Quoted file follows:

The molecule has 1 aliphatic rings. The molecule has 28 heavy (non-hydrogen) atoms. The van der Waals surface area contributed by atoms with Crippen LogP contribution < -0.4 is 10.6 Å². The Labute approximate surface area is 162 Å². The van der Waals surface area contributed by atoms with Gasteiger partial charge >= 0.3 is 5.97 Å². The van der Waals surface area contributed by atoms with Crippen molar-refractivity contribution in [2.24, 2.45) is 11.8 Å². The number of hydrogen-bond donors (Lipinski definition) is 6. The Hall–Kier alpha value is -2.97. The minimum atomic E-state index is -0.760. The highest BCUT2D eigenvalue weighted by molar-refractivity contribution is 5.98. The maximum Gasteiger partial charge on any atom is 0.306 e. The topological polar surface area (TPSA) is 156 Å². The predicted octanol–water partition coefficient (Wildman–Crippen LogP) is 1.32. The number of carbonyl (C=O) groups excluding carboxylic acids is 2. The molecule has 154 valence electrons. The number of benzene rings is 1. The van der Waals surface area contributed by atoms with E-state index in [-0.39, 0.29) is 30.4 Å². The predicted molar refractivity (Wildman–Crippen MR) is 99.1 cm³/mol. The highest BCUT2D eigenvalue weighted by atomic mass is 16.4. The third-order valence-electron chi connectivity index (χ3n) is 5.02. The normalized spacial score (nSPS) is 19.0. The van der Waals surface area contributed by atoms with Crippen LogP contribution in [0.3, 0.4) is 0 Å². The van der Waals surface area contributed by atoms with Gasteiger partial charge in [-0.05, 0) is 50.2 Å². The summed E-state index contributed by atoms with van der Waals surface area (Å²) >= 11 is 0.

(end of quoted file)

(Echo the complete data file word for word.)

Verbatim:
The molecule has 1 aliphatic rings. The molecule has 28 heavy (non-hydrogen) atoms. The van der Waals surface area contributed by atoms with Crippen LogP contribution < -0.4 is 10.6 Å². The Labute approximate surface area is 162 Å². The van der Waals surface area contributed by atoms with Gasteiger partial charge >= 0.3 is 5.97 Å². The van der Waals surface area contributed by atoms with Crippen molar-refractivity contribution in [2.24, 2.45) is 11.8 Å². The number of hydrogen-bond donors (Lipinski definition) is 6. The Hall–Kier alpha value is -2.97. The minimum atomic E-state index is -0.760. The highest BCUT2D eigenvalue weighted by molar-refractivity contribution is 5.98. The maximum Gasteiger partial charge on any atom is 0.306 e. The topological polar surface area (TPSA) is 156 Å². The predicted octanol–water partition coefficient (Wildman–Crippen LogP) is 1.32. The number of carbonyl (C=O) groups excluding carboxylic acids is 2. The molecule has 154 valence electrons. The number of benzene rings is 1. The van der Waals surface area contributed by atoms with E-state index in [-0.39, 0.29) is 30.4 Å². The predicted molar refractivity (Wildman–Crippen MR) is 99.1 cm³/mol. The highest BCUT2D eigenvalue weighted by atomic mass is 16.4. The third-order valence-electron chi connectivity index (χ3n) is 5.02. The normalized spacial score (nSPS) is 19.0. The van der Waals surface area contributed by atoms with Crippen LogP contribution in [0.3, 0.4) is 0 Å². The van der Waals surface area contributed by atoms with Gasteiger partial charge in [-0.05, 0) is 50.2 Å². The summed E-state index contributed by atoms with van der Waals surface area (Å²) >= 11 is 0.